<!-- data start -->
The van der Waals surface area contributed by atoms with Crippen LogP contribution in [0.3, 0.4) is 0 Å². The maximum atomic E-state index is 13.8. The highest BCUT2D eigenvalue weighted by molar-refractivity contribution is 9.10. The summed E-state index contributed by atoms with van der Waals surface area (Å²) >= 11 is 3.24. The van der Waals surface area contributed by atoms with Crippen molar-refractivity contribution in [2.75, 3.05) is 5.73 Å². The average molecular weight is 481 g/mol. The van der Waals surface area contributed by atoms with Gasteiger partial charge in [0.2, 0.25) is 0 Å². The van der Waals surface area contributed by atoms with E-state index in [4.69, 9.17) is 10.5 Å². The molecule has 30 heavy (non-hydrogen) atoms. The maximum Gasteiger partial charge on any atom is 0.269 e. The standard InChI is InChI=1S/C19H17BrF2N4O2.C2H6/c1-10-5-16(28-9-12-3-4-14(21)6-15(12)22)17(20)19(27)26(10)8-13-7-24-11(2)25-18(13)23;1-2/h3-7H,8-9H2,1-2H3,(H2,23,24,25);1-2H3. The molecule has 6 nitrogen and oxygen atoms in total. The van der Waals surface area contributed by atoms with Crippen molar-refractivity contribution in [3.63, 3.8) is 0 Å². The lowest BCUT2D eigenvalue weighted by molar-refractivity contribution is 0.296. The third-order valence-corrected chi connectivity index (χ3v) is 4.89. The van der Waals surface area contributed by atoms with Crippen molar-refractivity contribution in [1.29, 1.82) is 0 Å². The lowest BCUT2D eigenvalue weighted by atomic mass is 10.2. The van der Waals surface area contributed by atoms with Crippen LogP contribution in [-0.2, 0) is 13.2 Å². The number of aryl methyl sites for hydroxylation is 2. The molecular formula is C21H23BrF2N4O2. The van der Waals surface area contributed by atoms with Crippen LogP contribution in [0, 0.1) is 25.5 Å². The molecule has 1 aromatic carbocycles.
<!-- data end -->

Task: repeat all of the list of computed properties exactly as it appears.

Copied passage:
The van der Waals surface area contributed by atoms with Crippen LogP contribution in [0.3, 0.4) is 0 Å². The maximum atomic E-state index is 13.8. The highest BCUT2D eigenvalue weighted by molar-refractivity contribution is 9.10. The summed E-state index contributed by atoms with van der Waals surface area (Å²) >= 11 is 3.24. The van der Waals surface area contributed by atoms with Crippen molar-refractivity contribution in [2.75, 3.05) is 5.73 Å². The average molecular weight is 481 g/mol. The van der Waals surface area contributed by atoms with Gasteiger partial charge in [0.2, 0.25) is 0 Å². The van der Waals surface area contributed by atoms with E-state index in [4.69, 9.17) is 10.5 Å². The molecule has 30 heavy (non-hydrogen) atoms. The maximum Gasteiger partial charge on any atom is 0.269 e. The standard InChI is InChI=1S/C19H17BrF2N4O2.C2H6/c1-10-5-16(28-9-12-3-4-14(21)6-15(12)22)17(20)19(27)26(10)8-13-7-24-11(2)25-18(13)23;1-2/h3-7H,8-9H2,1-2H3,(H2,23,24,25);1-2H3. The molecule has 6 nitrogen and oxygen atoms in total. The van der Waals surface area contributed by atoms with Crippen molar-refractivity contribution in [3.63, 3.8) is 0 Å². The lowest BCUT2D eigenvalue weighted by molar-refractivity contribution is 0.296. The third-order valence-corrected chi connectivity index (χ3v) is 4.89. The van der Waals surface area contributed by atoms with Crippen molar-refractivity contribution in [1.29, 1.82) is 0 Å². The lowest BCUT2D eigenvalue weighted by atomic mass is 10.2. The van der Waals surface area contributed by atoms with Crippen LogP contribution in [-0.2, 0) is 13.2 Å². The number of aryl methyl sites for hydroxylation is 2. The molecular formula is C21H23BrF2N4O2. The van der Waals surface area contributed by atoms with Crippen LogP contribution in [0, 0.1) is 25.5 Å². The molecule has 1 aromatic carbocycles.